August 22, 2017 Last Updated 1:11 pm

The Village Voice to shutter the print edition after six decade run as NYC’s alt-weekly

The weekly newspaper’s owner, Peter Barbey, said that ‘nostalgia’ for the print edition ‘runs counter to the spirit of ‘The Village Voice’ — paper will maintain its digital presence

The Village Voice announced today that it would be shuttering its weekly print edition, ending a 61 year run as the nation’s iconic alternative weekly.

What killed off the Voice may have been its decision in 1996 to go from a paid weekly to a free distribution paper.

Village Voice“When The Village Voice was converted into a free weekly in an effort to boost circulation back in 1996, it was at a time when Craigslist was in its infancy, Google and Facebook weren’t yet glimmers in the eyes of their founders, and alternative weeklies—and newspapers everywhere—were still packed with classified advertising,” owner Peter Barbey said in the announcement (below).

The Village Voice was launched in 1955 to serve NYC’s Greenwich Village. Its line-up of writers jazz critic and civil rights advocate Nat Hentoff, music critic Robert Christgau, and film critic Andrew Sarris.

The Voice was acquired by New Times in 2005, essentially a sign that things would not be well going forward. Hentoff was fired in 2008, others even earlier. New Times, which had a terrible editorial reputation, changed its name to Village Voice Media, though no one was fooled.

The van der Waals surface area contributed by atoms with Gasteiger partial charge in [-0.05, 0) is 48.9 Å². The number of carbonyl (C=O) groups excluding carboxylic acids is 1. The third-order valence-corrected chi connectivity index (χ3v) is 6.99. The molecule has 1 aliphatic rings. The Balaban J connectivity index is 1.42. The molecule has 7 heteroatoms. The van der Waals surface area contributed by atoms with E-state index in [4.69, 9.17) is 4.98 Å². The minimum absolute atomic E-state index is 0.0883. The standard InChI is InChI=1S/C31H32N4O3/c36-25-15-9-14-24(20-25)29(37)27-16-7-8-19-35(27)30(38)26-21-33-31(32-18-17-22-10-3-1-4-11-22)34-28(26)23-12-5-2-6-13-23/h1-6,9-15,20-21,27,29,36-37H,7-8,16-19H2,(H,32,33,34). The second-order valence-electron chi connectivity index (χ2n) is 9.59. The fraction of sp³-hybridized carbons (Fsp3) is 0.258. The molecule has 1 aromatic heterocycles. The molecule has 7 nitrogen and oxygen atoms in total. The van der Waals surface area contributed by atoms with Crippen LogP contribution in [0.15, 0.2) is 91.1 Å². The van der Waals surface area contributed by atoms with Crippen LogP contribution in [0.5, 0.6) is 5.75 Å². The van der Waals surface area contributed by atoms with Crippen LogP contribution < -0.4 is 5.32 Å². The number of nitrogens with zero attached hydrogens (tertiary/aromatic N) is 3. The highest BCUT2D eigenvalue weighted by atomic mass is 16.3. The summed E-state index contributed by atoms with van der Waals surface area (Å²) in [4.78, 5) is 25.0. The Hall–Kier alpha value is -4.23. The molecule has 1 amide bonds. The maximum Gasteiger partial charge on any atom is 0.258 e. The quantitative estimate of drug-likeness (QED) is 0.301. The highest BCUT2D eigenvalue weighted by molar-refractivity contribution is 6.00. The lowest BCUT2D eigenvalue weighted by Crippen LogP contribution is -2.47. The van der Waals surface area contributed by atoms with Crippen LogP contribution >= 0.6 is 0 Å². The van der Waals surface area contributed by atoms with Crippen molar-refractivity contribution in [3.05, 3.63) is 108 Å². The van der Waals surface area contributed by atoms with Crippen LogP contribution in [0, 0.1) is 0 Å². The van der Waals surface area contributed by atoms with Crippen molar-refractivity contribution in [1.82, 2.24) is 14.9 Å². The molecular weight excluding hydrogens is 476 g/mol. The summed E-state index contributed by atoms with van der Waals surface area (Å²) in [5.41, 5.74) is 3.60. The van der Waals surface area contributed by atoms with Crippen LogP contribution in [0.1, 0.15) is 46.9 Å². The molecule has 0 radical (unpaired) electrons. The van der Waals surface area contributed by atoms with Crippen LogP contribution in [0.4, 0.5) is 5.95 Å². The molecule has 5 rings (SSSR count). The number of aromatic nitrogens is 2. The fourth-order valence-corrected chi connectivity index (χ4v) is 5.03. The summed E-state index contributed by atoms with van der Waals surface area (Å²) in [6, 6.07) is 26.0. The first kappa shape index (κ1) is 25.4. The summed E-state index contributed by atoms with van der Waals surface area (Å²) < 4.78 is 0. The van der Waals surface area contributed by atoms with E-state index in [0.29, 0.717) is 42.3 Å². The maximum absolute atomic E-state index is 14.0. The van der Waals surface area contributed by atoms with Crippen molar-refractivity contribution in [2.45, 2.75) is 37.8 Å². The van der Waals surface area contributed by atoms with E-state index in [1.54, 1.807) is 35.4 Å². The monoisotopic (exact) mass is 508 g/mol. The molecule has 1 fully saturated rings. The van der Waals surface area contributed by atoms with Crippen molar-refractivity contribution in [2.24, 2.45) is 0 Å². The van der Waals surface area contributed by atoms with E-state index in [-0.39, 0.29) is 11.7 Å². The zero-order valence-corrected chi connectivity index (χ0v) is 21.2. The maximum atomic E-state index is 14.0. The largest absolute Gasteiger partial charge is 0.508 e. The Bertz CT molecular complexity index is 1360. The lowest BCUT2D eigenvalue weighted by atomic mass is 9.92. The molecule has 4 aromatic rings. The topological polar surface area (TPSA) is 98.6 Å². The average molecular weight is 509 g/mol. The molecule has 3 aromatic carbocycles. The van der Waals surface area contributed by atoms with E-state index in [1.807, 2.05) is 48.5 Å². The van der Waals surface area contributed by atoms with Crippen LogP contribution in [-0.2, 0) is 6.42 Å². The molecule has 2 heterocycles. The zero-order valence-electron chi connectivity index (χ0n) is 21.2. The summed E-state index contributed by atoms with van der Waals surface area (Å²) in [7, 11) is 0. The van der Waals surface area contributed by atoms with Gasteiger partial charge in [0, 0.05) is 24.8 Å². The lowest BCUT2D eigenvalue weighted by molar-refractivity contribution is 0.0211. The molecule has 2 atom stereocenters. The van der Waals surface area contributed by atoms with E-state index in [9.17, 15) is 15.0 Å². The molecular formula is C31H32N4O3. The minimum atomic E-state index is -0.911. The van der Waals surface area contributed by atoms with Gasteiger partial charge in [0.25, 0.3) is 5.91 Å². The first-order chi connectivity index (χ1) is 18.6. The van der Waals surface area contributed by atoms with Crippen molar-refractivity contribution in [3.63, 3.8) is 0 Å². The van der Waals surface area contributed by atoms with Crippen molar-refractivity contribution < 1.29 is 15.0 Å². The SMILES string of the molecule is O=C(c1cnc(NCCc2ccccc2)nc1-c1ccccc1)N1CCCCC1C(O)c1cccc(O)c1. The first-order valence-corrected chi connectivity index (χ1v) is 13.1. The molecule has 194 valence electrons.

In 2012, a group of Village Voice Media executives bought the papers, and in 2015 Peter Barbey, president at Reading Eagle Company, acquired the Voice.

Unlike some wealthy owners, who have come from tech or other areas, and who have acquired publications despite them being money losing ventures, the new owner of the Voice can’t afford the losses, but still wants to keep the title alive in some fashion (in this case, digital-only).

“For more than 60 years, The Village Voice brand has played an outsized role in American journalism, politics, and culture. It has been a beacon for progress and a literal voice for thousands of people whose identities, opinions, and ideas might otherwise have been unheard,” Barbey said today. “I expect it to continue to be that and much, much more.”

Here is the announcement for the shuttering of the print edition of em>The Village Voice :


New York, NY—Aug. 22, 2017—The Village Voice announced today that it is ending its weekly print edition, distributed free in the New York City area, but plans to maintain its iconic progressive brand with its digital platform and a variety of new editorial initiatives and a full slate of events that will include The Obie Awards and The Pride Awards.